Everything To Know About How Polar Bears Thrive In The Winter

It’s perhaps no secret that polar bears have captivated humans for generations. In fact, they were first written about in 57 CE, with Ancient Romans fascinated by the great white bears. Still, there’s a lot to know about how polar bears thrive in winter that shows them in an entirely new light.

Polar bears are built to thrive in the cold

Of course, one of the biggest ways that polar bears thrive in the winter comes from the fact they know how to survive on the ice and snow. It’s believed there are 23,000 polar bears left in the wild who live in 19 populations found across the Arctic, where harsh winds, snowstorms, and a lack of daylight hours for much of the year make it one of the most inhospitable places on Earth. Temperatures can drop as low as -50 degrees Fahrenheit, but bears are covered with 4.5 inches of blubber and two layers of fur to keep warm. They also walk slowly – covering up to 20 miles a day – to help them avoid slipping through the ice as they search for food.

Being opportunists means polar bears eat a varied diet
Source: David Hemmings

Being opportunists means polar bears eat a varied diet

Being at the top of the food chain means polar bears don’t have to worry about other things ending their lives. Still, they have to work hard to get enough food to keep warm throughout the winter. Most of the time that means snacking on seals, but polar bears are also opportunistic, meaning they will eat anything that comes their way. Birds nests and reindeer are known to be on the menu, but polar bears aren’t adapted to hunting on land. Instead, they much prefer to hunt on the ice, where they really come to life.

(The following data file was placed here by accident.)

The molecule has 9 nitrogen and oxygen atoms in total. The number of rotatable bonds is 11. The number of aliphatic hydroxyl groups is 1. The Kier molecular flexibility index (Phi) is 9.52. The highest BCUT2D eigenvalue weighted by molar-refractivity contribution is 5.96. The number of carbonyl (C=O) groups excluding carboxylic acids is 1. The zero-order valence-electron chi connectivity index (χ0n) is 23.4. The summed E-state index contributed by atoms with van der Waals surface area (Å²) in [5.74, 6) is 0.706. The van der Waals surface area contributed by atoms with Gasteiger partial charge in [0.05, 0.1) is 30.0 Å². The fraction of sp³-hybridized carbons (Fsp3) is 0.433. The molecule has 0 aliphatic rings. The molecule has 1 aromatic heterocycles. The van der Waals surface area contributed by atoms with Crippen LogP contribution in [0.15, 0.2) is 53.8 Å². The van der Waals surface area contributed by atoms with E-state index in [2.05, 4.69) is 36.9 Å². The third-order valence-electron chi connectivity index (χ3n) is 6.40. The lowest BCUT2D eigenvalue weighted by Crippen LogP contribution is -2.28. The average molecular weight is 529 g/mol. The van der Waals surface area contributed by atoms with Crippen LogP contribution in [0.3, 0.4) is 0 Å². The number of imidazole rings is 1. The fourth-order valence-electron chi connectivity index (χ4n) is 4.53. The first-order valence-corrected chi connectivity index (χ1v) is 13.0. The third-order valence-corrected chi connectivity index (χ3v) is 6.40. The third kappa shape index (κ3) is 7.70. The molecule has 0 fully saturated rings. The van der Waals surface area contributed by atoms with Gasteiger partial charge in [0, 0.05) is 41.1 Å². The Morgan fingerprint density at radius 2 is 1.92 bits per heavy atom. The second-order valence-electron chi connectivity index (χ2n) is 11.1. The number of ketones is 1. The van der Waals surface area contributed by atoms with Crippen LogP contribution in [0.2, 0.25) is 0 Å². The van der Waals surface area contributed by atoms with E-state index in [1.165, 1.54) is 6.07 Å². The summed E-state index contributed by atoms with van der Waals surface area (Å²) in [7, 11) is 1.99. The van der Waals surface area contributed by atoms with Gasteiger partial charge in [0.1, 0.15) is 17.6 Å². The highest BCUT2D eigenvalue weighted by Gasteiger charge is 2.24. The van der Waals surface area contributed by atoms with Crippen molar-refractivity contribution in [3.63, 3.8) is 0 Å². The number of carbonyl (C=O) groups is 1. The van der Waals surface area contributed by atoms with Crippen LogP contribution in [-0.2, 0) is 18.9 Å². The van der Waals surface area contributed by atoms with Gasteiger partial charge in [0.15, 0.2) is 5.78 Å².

Polar bears are incredibly protective of their cubs

Most parents are pretty protective of their children, with polar bears being no exception. In fact, mothers will often end the lives of anything that even looks at their cubs the wrong way as some of the most protective parents in the animal kingdom. Males and females typically stay together for a week before they go their separate ways, with the mother left to raise the cubs alone. Most of the time, polar bears welcome two cubs, who will stay with their mom for two years as they learn how to hunt, clean, and survive before going off into the world on their own.

Climate change is having a big effect on polar bears
Source: Andrew Watson

Climate change is having a big effect on polar bears

Climate change is a scary time, as many animals and environments are starting to change faster than ever before in our lifetimes. Polar bears have been highly affected by it all, with ice melting too quickly and their hunting grounds getting smaller and smaller. Still, things might not be entirely bad. Researchers have shown that of the 19 populations, five were stable in numbers, while two were actually growing in numbers.

Learning everything to know about how polar bears thrive in the winter just goes to show how incredible these animals really are.